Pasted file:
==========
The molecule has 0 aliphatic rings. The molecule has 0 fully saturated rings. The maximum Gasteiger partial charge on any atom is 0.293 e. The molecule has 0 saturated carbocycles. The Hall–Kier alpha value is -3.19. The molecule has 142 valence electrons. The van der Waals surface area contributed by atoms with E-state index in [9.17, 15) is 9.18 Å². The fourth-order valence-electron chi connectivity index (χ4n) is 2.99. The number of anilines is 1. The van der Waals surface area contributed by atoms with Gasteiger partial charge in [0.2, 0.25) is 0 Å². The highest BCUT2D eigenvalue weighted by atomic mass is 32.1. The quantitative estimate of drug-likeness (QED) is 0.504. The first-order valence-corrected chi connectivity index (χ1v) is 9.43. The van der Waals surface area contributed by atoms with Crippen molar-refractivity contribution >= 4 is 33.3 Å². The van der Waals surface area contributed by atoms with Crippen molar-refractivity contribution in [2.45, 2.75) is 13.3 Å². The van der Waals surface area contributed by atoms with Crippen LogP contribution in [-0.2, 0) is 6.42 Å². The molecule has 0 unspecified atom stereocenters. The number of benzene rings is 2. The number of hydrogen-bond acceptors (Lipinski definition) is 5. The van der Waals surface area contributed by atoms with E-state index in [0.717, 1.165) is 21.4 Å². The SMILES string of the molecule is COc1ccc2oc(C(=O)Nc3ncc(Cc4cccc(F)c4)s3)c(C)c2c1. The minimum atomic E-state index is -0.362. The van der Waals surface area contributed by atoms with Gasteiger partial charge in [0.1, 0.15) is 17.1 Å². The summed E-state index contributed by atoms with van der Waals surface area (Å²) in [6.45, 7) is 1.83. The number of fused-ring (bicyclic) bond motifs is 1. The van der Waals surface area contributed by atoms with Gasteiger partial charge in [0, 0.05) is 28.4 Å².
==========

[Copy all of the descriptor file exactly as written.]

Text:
The molecule has 0 aliphatic rings. The molecule has 0 fully saturated rings. The maximum Gasteiger partial charge on any atom is 0.293 e. The molecule has 0 saturated carbocycles. The Hall–Kier alpha value is -3.19. The molecule has 142 valence electrons. The van der Waals surface area contributed by atoms with E-state index in [9.17, 15) is 9.18 Å². The fourth-order valence-electron chi connectivity index (χ4n) is 2.99. The number of anilines is 1. The van der Waals surface area contributed by atoms with Gasteiger partial charge in [0.2, 0.25) is 0 Å². The highest BCUT2D eigenvalue weighted by atomic mass is 32.1. The quantitative estimate of drug-likeness (QED) is 0.504. The first-order valence-corrected chi connectivity index (χ1v) is 9.43. The van der Waals surface area contributed by atoms with Crippen molar-refractivity contribution >= 4 is 33.3 Å². The van der Waals surface area contributed by atoms with Crippen molar-refractivity contribution in [2.45, 2.75) is 13.3 Å². The van der Waals surface area contributed by atoms with Crippen LogP contribution in [-0.2, 0) is 6.42 Å². The molecule has 0 unspecified atom stereocenters. The number of benzene rings is 2. The number of hydrogen-bond acceptors (Lipinski definition) is 5. The van der Waals surface area contributed by atoms with E-state index in [0.717, 1.165) is 21.4 Å². The SMILES string of the molecule is COc1ccc2oc(C(=O)Nc3ncc(Cc4cccc(F)c4)s3)c(C)c2c1. The minimum atomic E-state index is -0.362. The van der Waals surface area contributed by atoms with Gasteiger partial charge in [0.1, 0.15) is 17.1 Å². The summed E-state index contributed by atoms with van der Waals surface area (Å²) in [6.45, 7) is 1.83. The number of fused-ring (bicyclic) bond motifs is 1. The van der Waals surface area contributed by atoms with Gasteiger partial charge in [0, 0.05) is 28.4 Å².